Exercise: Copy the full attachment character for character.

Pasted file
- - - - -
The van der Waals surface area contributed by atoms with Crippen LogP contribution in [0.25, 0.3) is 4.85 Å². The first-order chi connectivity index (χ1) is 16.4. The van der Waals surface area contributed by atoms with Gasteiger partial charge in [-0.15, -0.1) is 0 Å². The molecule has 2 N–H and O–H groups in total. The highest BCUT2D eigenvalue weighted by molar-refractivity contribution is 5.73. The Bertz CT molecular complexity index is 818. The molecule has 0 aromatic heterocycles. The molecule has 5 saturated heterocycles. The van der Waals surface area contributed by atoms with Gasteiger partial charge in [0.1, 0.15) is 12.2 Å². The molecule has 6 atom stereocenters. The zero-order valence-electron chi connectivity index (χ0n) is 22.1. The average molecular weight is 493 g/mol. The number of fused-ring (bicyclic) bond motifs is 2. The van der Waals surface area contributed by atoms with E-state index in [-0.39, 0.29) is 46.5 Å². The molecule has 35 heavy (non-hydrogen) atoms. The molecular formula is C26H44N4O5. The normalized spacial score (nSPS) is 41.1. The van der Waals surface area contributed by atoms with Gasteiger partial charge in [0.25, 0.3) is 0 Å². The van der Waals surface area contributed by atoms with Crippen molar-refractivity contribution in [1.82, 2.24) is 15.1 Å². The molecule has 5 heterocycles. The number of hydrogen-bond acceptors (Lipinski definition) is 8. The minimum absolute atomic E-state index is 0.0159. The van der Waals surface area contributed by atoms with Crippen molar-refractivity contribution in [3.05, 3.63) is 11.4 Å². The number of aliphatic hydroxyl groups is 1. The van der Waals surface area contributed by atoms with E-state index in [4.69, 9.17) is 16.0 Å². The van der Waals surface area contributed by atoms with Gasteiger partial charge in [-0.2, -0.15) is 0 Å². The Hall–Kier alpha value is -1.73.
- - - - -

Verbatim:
The van der Waals surface area contributed by atoms with Crippen LogP contribution in [0.25, 0.3) is 4.85 Å². The first-order chi connectivity index (χ1) is 16.4. The van der Waals surface area contributed by atoms with Gasteiger partial charge in [-0.15, -0.1) is 0 Å². The molecule has 2 N–H and O–H groups in total. The highest BCUT2D eigenvalue weighted by molar-refractivity contribution is 5.73. The Bertz CT molecular complexity index is 818. The molecule has 0 aromatic heterocycles. The molecule has 5 saturated heterocycles. The van der Waals surface area contributed by atoms with Gasteiger partial charge in [0.1, 0.15) is 12.2 Å². The molecule has 6 atom stereocenters. The zero-order valence-electron chi connectivity index (χ0n) is 22.1. The average molecular weight is 493 g/mol. The number of fused-ring (bicyclic) bond motifs is 2. The van der Waals surface area contributed by atoms with E-state index in [-0.39, 0.29) is 46.5 Å². The molecule has 35 heavy (non-hydrogen) atoms. The molecular formula is C26H44N4O5. The normalized spacial score (nSPS) is 41.1. The van der Waals surface area contributed by atoms with Gasteiger partial charge in [0.25, 0.3) is 0 Å². The van der Waals surface area contributed by atoms with Crippen molar-refractivity contribution in [1.82, 2.24) is 15.1 Å². The molecule has 5 heterocycles. The number of hydrogen-bond acceptors (Lipinski definition) is 8. The minimum absolute atomic E-state index is 0.0159. The van der Waals surface area contributed by atoms with Crippen molar-refractivity contribution in [3.05, 3.63) is 11.4 Å². The number of aliphatic hydroxyl groups is 1. The van der Waals surface area contributed by atoms with E-state index in [4.69, 9.17) is 16.0 Å². The van der Waals surface area contributed by atoms with Gasteiger partial charge in [-0.2, -0.15) is 0 Å². The Hall–Kier alpha value is -1.73.